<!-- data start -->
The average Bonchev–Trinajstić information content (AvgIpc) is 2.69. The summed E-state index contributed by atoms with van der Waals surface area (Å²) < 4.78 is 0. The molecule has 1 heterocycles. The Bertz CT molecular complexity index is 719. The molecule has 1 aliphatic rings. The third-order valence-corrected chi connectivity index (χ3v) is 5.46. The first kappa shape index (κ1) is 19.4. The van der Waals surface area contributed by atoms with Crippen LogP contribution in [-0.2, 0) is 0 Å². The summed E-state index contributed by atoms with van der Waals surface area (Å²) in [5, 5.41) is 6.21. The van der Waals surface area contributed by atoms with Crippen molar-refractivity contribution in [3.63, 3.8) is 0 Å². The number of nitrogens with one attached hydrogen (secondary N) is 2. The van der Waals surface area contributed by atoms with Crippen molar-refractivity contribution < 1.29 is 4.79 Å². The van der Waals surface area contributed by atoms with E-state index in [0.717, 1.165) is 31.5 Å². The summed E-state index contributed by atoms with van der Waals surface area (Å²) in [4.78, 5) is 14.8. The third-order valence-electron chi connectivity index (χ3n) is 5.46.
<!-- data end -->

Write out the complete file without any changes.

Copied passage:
The average Bonchev–Trinajstić information content (AvgIpc) is 2.69. The summed E-state index contributed by atoms with van der Waals surface area (Å²) < 4.78 is 0. The molecule has 1 heterocycles. The Bertz CT molecular complexity index is 719. The molecule has 1 aliphatic rings. The third-order valence-corrected chi connectivity index (χ3v) is 5.46. The first kappa shape index (κ1) is 19.4. The van der Waals surface area contributed by atoms with Crippen LogP contribution in [-0.2, 0) is 0 Å². The summed E-state index contributed by atoms with van der Waals surface area (Å²) in [5, 5.41) is 6.21. The van der Waals surface area contributed by atoms with Crippen molar-refractivity contribution in [3.63, 3.8) is 0 Å². The number of nitrogens with one attached hydrogen (secondary N) is 2. The van der Waals surface area contributed by atoms with Crippen molar-refractivity contribution < 1.29 is 4.79 Å². The van der Waals surface area contributed by atoms with E-state index in [0.717, 1.165) is 31.5 Å². The summed E-state index contributed by atoms with van der Waals surface area (Å²) in [4.78, 5) is 14.8. The third-order valence-electron chi connectivity index (χ3n) is 5.46.